The troubled, headline-making marriage of Prince Charles and the late Princess Diana had nothing on the tumultuous relationship of Diana’s 18th-century ancestor, Georgiana Spencer, and her husband, William Cavendish, the fifth Duke of Devonshire. In The Duchess, we can see some of the genetic origins of Diana’s style and spirit, but the late, beloved 20th-century royal’s life was idyllic compared to Georgiana’s wedlock headlock. I Married an Ass might be a more bluntly accurate title for this feminist portrait of a pre-pre-feminist misalliance.
Keira Knightley, today’s reigning queen of the costume drama, is radiant in the title role, despite all the angst. We first meet her as a mischievous 16-year-old in 1774, flirting with a group of young men including the handsome Lord Charles Grey (Dominic Cooper), just before her mother reveals the match she’s made for her with the imposing Duke (Ralph Fiennes). Georgiana is delighted with the arrangement, but her husband proves to be anything but a warm, gentle lover on their wedding night. The Duke grows increasingly colder and distant as Georgiana fails to conceive a male heir for him, instead (horrors!) giving birth to two daughters. Meantime, the Duke sees it as no imposition on his bride when he brings his own illegitimate young daughter into the household.
Georgiana finds solace in a close friendship with the plainspoken Lady Elizabeth Foster (Hayley Atwell of Brideshead Revisited), a bond that’s broken when she discovers Bess en flagrante with the Duke. Her husband not only continues the affair, but moves Bess and her children into Devonshire House. Ultimately, the Duke does get his male heir—after raping Georgiana in a burst of fury at his ungrateful spouse.
Amidst her travails, the charming and intelligent Georgiana becomes a social sensation, both a fashion icon and a major player in the growth of the progressive Whig Party. One of those rising Whigs happens to be Charles Grey, the love of Georgiana’s life. When the Duchess becomes pregnant with Charles’ child, the temptation to change her fate is overwhelming. But the Duke has a powerful agenda of his own.
Director Saul Dibb, whose only previous theatrical feature was the contemporary youth crime drama Bullet Boy (2004), has crafted an eye-catching production, abetted by the talented Hungarian cinematographer Gyula Pados and production designer Michael Carlin (The Last King of Scotland). Dibb and co-writers Jeffrey Hatcher and Anders Thomas Jensen, adapting from the best-selling biography Georgiana by Amanda Foreman, tend to soft-pedal the Duchess’ documented drinking and gambling; Georgiana seems like the most demure of libertines, the better to maintain sympathy for our heroine. The 23-year-old Knightley proves again that she has the beauty, poise and acting chops to carry a film, while Fiennes manages the more difficult assignment of finding the haunted humanity within the essentially despicable Duke. Atwell is terrific as the conflicted, practical Bess, and Cooper (fresh off Mamma Mia!) makes an appealing suitor when not trapped under an unbecoming wig. Always watchable, Charlotte Rampling lends her timeless grace to the role of Georgiana’s formidable mother.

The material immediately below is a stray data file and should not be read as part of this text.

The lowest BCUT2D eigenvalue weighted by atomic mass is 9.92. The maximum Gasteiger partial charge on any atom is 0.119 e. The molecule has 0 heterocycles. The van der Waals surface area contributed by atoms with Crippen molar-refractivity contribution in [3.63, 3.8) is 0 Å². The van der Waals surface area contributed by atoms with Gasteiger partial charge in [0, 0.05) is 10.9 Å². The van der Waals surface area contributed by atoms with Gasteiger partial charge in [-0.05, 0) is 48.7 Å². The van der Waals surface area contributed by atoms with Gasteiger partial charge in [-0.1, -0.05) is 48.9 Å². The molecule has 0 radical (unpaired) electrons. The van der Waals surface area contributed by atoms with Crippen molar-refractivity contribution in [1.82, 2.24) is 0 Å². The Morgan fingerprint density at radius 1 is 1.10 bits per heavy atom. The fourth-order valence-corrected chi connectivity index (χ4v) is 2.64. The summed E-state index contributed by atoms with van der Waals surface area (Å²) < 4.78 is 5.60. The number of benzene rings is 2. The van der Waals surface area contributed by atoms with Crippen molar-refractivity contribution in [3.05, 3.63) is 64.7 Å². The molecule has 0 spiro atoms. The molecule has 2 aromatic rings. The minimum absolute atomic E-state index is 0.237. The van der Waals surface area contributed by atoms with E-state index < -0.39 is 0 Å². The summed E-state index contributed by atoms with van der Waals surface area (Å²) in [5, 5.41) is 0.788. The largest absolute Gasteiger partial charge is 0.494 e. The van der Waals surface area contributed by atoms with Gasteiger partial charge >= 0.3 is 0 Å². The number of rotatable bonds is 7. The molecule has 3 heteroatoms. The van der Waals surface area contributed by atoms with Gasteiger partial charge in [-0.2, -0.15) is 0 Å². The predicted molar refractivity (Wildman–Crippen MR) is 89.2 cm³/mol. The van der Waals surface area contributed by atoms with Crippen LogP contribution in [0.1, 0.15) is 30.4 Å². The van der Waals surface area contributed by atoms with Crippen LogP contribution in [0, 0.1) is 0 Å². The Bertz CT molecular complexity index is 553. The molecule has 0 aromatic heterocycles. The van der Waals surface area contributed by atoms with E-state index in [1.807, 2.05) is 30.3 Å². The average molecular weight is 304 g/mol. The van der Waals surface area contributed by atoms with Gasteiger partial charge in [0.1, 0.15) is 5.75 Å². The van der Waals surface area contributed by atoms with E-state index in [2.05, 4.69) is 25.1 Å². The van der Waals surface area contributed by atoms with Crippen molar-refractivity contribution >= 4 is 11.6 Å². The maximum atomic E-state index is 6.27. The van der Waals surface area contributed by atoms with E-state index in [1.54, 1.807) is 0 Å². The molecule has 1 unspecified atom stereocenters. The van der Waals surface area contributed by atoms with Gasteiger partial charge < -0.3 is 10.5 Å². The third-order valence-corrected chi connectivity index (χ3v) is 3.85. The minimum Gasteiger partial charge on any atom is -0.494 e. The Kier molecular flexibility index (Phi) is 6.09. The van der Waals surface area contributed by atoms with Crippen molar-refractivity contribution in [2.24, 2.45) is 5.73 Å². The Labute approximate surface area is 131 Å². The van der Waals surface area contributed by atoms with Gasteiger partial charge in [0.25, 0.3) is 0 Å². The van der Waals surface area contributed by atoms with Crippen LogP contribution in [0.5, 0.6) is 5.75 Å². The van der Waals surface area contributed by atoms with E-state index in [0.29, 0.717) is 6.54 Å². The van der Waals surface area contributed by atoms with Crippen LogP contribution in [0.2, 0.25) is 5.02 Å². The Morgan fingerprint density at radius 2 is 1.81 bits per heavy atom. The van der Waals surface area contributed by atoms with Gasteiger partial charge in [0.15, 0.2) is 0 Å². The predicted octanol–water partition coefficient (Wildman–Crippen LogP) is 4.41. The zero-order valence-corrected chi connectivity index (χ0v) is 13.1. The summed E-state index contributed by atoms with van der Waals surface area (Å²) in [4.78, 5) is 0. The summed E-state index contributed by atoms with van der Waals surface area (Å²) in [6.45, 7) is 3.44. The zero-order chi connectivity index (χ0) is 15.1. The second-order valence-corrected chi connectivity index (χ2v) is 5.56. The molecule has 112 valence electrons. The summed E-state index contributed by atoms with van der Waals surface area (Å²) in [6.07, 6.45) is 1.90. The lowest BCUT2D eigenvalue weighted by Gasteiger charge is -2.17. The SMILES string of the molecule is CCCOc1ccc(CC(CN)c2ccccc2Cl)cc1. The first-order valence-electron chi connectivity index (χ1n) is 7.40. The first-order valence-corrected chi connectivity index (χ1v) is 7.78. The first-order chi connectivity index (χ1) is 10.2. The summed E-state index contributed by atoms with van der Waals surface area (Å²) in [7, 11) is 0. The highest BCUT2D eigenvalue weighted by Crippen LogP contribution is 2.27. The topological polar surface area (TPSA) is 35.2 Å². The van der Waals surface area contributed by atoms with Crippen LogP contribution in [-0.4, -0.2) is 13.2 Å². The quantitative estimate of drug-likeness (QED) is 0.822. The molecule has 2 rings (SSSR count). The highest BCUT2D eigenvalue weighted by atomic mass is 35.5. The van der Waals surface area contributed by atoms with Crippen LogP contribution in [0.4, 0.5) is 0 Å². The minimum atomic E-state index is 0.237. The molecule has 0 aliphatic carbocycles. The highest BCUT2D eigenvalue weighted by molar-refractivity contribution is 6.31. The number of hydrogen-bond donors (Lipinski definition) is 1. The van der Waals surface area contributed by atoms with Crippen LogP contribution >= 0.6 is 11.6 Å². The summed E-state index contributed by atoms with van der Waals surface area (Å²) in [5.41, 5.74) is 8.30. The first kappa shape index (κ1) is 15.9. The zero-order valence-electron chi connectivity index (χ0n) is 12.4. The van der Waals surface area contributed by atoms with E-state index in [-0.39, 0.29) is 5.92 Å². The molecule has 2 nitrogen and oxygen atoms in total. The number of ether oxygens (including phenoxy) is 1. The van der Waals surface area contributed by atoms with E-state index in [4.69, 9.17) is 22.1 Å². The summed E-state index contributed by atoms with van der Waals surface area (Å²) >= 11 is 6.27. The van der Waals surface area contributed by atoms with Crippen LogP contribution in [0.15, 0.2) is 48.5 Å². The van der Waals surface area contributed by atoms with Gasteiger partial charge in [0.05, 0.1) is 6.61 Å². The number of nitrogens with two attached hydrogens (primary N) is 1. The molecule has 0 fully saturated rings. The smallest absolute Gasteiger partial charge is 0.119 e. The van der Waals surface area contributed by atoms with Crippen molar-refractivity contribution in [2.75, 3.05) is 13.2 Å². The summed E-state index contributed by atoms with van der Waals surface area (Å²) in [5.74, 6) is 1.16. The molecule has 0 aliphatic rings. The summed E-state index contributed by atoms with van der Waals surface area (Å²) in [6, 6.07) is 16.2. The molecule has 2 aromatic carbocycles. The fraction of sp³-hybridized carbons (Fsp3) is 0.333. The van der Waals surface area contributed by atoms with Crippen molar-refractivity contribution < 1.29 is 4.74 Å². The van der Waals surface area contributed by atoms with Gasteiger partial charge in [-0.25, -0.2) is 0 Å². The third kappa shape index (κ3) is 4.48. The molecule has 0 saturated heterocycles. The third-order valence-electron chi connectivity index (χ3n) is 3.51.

Husbands and boyfriends, be especially diplomatic when accompanying your dates to The Duchess. This lavish look back at a royal pain and his beleaguered bride is a chick flick with anger issues.
Here’s an updated Annie for today’s entitled, tech-savvy and racially diverse generation of tweens who can easily relate to the new Annie’s love of luxurious toys. Their parents and other adults may miss the sweet innocence of the original, but they won’t be entirely bored by this frenetic new version of her classic story. More »
After rewriting the rules for modern fantasy cinema, for the better and worse, Peter Jackson’s six-film Tolkien saga slams, bangs and shudders to a long-overdue conclusion. More »
» Blue Sheets
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